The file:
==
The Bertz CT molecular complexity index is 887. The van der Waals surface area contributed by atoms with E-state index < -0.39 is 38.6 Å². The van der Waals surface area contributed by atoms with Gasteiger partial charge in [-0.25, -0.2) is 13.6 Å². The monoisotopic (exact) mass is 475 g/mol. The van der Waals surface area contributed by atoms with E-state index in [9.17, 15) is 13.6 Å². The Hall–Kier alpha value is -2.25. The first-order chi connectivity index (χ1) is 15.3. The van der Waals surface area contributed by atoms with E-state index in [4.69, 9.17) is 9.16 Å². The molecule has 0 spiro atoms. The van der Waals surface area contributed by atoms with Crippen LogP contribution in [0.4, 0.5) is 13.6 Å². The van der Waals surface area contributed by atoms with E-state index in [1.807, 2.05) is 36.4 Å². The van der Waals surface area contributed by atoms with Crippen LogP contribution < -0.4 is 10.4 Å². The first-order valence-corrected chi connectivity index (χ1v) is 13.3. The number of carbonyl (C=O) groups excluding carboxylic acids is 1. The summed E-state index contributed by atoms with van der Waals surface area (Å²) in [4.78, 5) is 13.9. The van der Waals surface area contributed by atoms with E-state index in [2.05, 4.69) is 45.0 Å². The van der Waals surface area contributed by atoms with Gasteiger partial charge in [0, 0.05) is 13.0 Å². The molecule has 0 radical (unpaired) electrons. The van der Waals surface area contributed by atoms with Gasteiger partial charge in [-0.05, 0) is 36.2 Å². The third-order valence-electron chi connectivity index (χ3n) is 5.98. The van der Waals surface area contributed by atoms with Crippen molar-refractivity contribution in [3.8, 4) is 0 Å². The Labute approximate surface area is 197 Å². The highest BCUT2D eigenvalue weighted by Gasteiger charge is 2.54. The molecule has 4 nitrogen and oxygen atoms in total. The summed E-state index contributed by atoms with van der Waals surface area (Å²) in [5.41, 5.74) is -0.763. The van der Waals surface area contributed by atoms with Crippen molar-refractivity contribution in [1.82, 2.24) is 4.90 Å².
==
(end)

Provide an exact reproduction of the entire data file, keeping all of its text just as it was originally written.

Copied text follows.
The Bertz CT molecular complexity index is 887. The van der Waals surface area contributed by atoms with E-state index < -0.39 is 38.6 Å². The van der Waals surface area contributed by atoms with Gasteiger partial charge in [-0.25, -0.2) is 13.6 Å². The monoisotopic (exact) mass is 475 g/mol. The van der Waals surface area contributed by atoms with E-state index in [9.17, 15) is 13.6 Å². The Hall–Kier alpha value is -2.25. The first-order chi connectivity index (χ1) is 15.3. The van der Waals surface area contributed by atoms with E-state index in [4.69, 9.17) is 9.16 Å². The molecule has 0 spiro atoms. The van der Waals surface area contributed by atoms with Crippen LogP contribution in [0.4, 0.5) is 13.6 Å². The van der Waals surface area contributed by atoms with E-state index in [1.807, 2.05) is 36.4 Å². The van der Waals surface area contributed by atoms with Crippen LogP contribution < -0.4 is 10.4 Å². The first-order valence-corrected chi connectivity index (χ1v) is 13.3. The number of carbonyl (C=O) groups excluding carboxylic acids is 1. The summed E-state index contributed by atoms with van der Waals surface area (Å²) in [4.78, 5) is 13.9. The van der Waals surface area contributed by atoms with E-state index in [2.05, 4.69) is 45.0 Å². The van der Waals surface area contributed by atoms with Gasteiger partial charge in [0, 0.05) is 13.0 Å². The molecule has 0 radical (unpaired) electrons. The van der Waals surface area contributed by atoms with Gasteiger partial charge in [-0.05, 0) is 36.2 Å². The third-order valence-electron chi connectivity index (χ3n) is 5.98. The van der Waals surface area contributed by atoms with Crippen molar-refractivity contribution in [3.8, 4) is 0 Å². The Labute approximate surface area is 197 Å². The highest BCUT2D eigenvalue weighted by Gasteiger charge is 2.54. The molecule has 4 nitrogen and oxygen atoms in total. The summed E-state index contributed by atoms with van der Waals surface area (Å²) in [5.41, 5.74) is -0.763. The van der Waals surface area contributed by atoms with Crippen molar-refractivity contribution in [1.82, 2.24) is 4.90 Å².